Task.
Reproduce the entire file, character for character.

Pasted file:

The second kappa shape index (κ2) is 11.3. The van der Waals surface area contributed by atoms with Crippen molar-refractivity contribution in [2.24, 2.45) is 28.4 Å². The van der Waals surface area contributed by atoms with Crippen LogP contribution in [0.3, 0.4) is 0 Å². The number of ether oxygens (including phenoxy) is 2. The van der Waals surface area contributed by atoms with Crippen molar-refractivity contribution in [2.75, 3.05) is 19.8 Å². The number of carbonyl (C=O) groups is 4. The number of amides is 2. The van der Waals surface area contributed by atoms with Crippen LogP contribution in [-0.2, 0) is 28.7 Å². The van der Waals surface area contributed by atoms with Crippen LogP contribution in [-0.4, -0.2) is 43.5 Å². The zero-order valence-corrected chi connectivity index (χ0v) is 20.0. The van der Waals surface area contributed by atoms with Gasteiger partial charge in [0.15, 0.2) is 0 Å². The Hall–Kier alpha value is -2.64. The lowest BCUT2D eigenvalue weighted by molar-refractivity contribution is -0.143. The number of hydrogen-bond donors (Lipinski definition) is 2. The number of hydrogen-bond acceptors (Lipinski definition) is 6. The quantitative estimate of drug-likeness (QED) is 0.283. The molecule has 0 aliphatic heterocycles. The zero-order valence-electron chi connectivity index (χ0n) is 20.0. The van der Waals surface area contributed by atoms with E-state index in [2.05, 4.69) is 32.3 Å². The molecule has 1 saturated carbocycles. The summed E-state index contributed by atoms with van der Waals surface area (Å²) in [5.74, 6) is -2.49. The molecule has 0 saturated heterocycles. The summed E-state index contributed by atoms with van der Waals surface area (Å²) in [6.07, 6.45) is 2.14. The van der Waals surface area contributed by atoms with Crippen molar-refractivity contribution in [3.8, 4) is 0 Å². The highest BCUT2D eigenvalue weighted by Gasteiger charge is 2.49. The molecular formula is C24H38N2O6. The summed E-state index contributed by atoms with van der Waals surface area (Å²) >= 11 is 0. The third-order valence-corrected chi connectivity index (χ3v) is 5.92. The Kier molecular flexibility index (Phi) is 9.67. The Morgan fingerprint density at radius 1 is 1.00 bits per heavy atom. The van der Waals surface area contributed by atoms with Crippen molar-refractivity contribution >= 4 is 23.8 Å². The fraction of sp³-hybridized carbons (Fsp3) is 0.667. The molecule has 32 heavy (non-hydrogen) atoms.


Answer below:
The second kappa shape index (κ2) is 11.3. The van der Waals surface area contributed by atoms with Crippen molar-refractivity contribution in [2.24, 2.45) is 28.4 Å². The van der Waals surface area contributed by atoms with Crippen LogP contribution in [0.3, 0.4) is 0 Å². The number of ether oxygens (including phenoxy) is 2. The van der Waals surface area contributed by atoms with Crippen molar-refractivity contribution in [2.75, 3.05) is 19.8 Å². The number of carbonyl (C=O) groups is 4. The number of amides is 2. The van der Waals surface area contributed by atoms with Crippen LogP contribution in [-0.2, 0) is 28.7 Å². The van der Waals surface area contributed by atoms with Crippen LogP contribution in [-0.4, -0.2) is 43.5 Å². The zero-order valence-corrected chi connectivity index (χ0v) is 20.0. The van der Waals surface area contributed by atoms with Gasteiger partial charge in [0.15, 0.2) is 0 Å². The Hall–Kier alpha value is -2.64. The lowest BCUT2D eigenvalue weighted by molar-refractivity contribution is -0.143. The number of hydrogen-bond donors (Lipinski definition) is 2. The number of hydrogen-bond acceptors (Lipinski definition) is 6. The quantitative estimate of drug-likeness (QED) is 0.283. The molecule has 0 aliphatic heterocycles. The zero-order valence-electron chi connectivity index (χ0n) is 20.0. The van der Waals surface area contributed by atoms with E-state index in [2.05, 4.69) is 32.3 Å². The molecule has 1 saturated carbocycles. The summed E-state index contributed by atoms with van der Waals surface area (Å²) in [5.74, 6) is -2.49. The molecule has 0 saturated heterocycles. The summed E-state index contributed by atoms with van der Waals surface area (Å²) in [6.07, 6.45) is 2.14. The van der Waals surface area contributed by atoms with Crippen molar-refractivity contribution in [3.8, 4) is 0 Å². The highest BCUT2D eigenvalue weighted by Gasteiger charge is 2.49. The molecular formula is C24H38N2O6. The summed E-state index contributed by atoms with van der Waals surface area (Å²) >= 11 is 0. The third-order valence-corrected chi connectivity index (χ3v) is 5.92. The Kier molecular flexibility index (Phi) is 9.67. The Morgan fingerprint density at radius 1 is 1.00 bits per heavy atom. The van der Waals surface area contributed by atoms with Crippen molar-refractivity contribution >= 4 is 23.8 Å². The fraction of sp³-hybridized carbons (Fsp3) is 0.667. The molecule has 32 heavy (non-hydrogen) atoms.